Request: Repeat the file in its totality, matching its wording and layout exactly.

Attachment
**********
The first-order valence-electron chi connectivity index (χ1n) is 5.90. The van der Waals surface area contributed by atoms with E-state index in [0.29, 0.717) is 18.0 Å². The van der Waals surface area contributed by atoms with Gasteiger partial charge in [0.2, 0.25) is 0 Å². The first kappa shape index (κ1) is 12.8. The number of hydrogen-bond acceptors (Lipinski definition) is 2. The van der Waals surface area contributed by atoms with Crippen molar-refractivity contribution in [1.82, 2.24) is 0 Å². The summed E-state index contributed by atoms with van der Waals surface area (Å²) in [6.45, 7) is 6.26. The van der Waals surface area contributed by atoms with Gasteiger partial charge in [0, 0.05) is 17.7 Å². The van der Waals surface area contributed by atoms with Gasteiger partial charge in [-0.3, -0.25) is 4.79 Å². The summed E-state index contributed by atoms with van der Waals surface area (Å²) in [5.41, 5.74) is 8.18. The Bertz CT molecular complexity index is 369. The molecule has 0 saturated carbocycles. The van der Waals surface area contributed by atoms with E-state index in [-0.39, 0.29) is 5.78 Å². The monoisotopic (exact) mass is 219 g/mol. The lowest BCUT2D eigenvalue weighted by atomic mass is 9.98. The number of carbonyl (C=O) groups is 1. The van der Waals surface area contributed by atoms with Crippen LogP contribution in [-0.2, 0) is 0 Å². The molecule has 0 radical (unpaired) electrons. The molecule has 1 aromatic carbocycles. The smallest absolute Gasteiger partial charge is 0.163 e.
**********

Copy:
The first-order valence-electron chi connectivity index (χ1n) is 5.90. The van der Waals surface area contributed by atoms with E-state index in [0.29, 0.717) is 18.0 Å². The van der Waals surface area contributed by atoms with Gasteiger partial charge in [0.2, 0.25) is 0 Å². The first kappa shape index (κ1) is 12.8. The number of hydrogen-bond acceptors (Lipinski definition) is 2. The van der Waals surface area contributed by atoms with Crippen molar-refractivity contribution in [1.82, 2.24) is 0 Å². The summed E-state index contributed by atoms with van der Waals surface area (Å²) in [6.45, 7) is 6.26. The van der Waals surface area contributed by atoms with Gasteiger partial charge in [0, 0.05) is 17.7 Å². The van der Waals surface area contributed by atoms with Gasteiger partial charge in [-0.3, -0.25) is 4.79 Å². The summed E-state index contributed by atoms with van der Waals surface area (Å²) in [5.41, 5.74) is 8.18. The Bertz CT molecular complexity index is 369. The molecule has 0 saturated carbocycles. The van der Waals surface area contributed by atoms with E-state index in [-0.39, 0.29) is 5.78 Å². The monoisotopic (exact) mass is 219 g/mol. The lowest BCUT2D eigenvalue weighted by atomic mass is 9.98. The number of carbonyl (C=O) groups is 1. The van der Waals surface area contributed by atoms with Crippen LogP contribution in [-0.2, 0) is 0 Å². The molecule has 0 radical (unpaired) electrons. The molecule has 1 aromatic carbocycles. The smallest absolute Gasteiger partial charge is 0.163 e.